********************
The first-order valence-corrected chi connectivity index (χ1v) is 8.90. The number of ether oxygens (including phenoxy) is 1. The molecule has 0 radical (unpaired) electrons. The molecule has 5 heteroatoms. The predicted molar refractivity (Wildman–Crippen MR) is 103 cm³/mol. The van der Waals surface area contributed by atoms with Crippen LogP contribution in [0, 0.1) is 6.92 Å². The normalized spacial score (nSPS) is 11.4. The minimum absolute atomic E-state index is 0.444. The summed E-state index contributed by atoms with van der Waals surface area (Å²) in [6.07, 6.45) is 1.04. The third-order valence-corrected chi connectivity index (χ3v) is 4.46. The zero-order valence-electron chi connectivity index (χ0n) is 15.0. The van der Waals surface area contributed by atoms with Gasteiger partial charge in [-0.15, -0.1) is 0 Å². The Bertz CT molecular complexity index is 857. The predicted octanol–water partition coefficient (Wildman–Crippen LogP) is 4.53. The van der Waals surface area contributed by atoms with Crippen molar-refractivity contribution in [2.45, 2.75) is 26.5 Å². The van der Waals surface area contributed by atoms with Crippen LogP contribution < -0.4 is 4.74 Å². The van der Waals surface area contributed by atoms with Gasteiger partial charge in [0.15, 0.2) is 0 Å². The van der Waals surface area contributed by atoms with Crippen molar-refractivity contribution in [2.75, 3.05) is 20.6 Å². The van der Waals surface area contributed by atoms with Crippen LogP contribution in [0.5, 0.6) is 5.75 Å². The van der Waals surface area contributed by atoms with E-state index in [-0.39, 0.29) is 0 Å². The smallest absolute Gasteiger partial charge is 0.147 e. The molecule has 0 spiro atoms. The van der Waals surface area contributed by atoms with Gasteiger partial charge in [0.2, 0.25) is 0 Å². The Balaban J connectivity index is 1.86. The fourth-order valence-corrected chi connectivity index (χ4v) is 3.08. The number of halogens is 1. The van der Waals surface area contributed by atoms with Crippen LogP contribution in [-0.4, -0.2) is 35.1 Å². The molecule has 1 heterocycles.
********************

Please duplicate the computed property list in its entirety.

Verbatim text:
The first-order valence-corrected chi connectivity index (χ1v) is 8.90. The number of ether oxygens (including phenoxy) is 1. The molecule has 0 radical (unpaired) electrons. The molecule has 5 heteroatoms. The predicted molar refractivity (Wildman–Crippen MR) is 103 cm³/mol. The van der Waals surface area contributed by atoms with Crippen LogP contribution in [0, 0.1) is 6.92 Å². The normalized spacial score (nSPS) is 11.4. The minimum absolute atomic E-state index is 0.444. The summed E-state index contributed by atoms with van der Waals surface area (Å²) in [6.07, 6.45) is 1.04. The third-order valence-corrected chi connectivity index (χ3v) is 4.46. The zero-order valence-electron chi connectivity index (χ0n) is 15.0. The van der Waals surface area contributed by atoms with Gasteiger partial charge in [-0.15, -0.1) is 0 Å². The Bertz CT molecular complexity index is 857. The predicted octanol–water partition coefficient (Wildman–Crippen LogP) is 4.53. The van der Waals surface area contributed by atoms with Crippen molar-refractivity contribution in [2.45, 2.75) is 26.5 Å². The van der Waals surface area contributed by atoms with Crippen LogP contribution < -0.4 is 4.74 Å². The van der Waals surface area contributed by atoms with Gasteiger partial charge in [0.15, 0.2) is 0 Å². The van der Waals surface area contributed by atoms with Crippen molar-refractivity contribution in [2.75, 3.05) is 20.6 Å². The van der Waals surface area contributed by atoms with Crippen LogP contribution in [0.5, 0.6) is 5.75 Å². The van der Waals surface area contributed by atoms with E-state index in [-0.39, 0.29) is 0 Å². The smallest absolute Gasteiger partial charge is 0.147 e. The molecule has 0 spiro atoms. The van der Waals surface area contributed by atoms with Gasteiger partial charge in [0.2, 0.25) is 0 Å². The Balaban J connectivity index is 1.86. The fourth-order valence-corrected chi connectivity index (χ4v) is 3.08. The number of halogens is 1. The van der Waals surface area contributed by atoms with Crippen LogP contribution in [-0.4, -0.2) is 35.1 Å². The molecule has 1 heterocycles.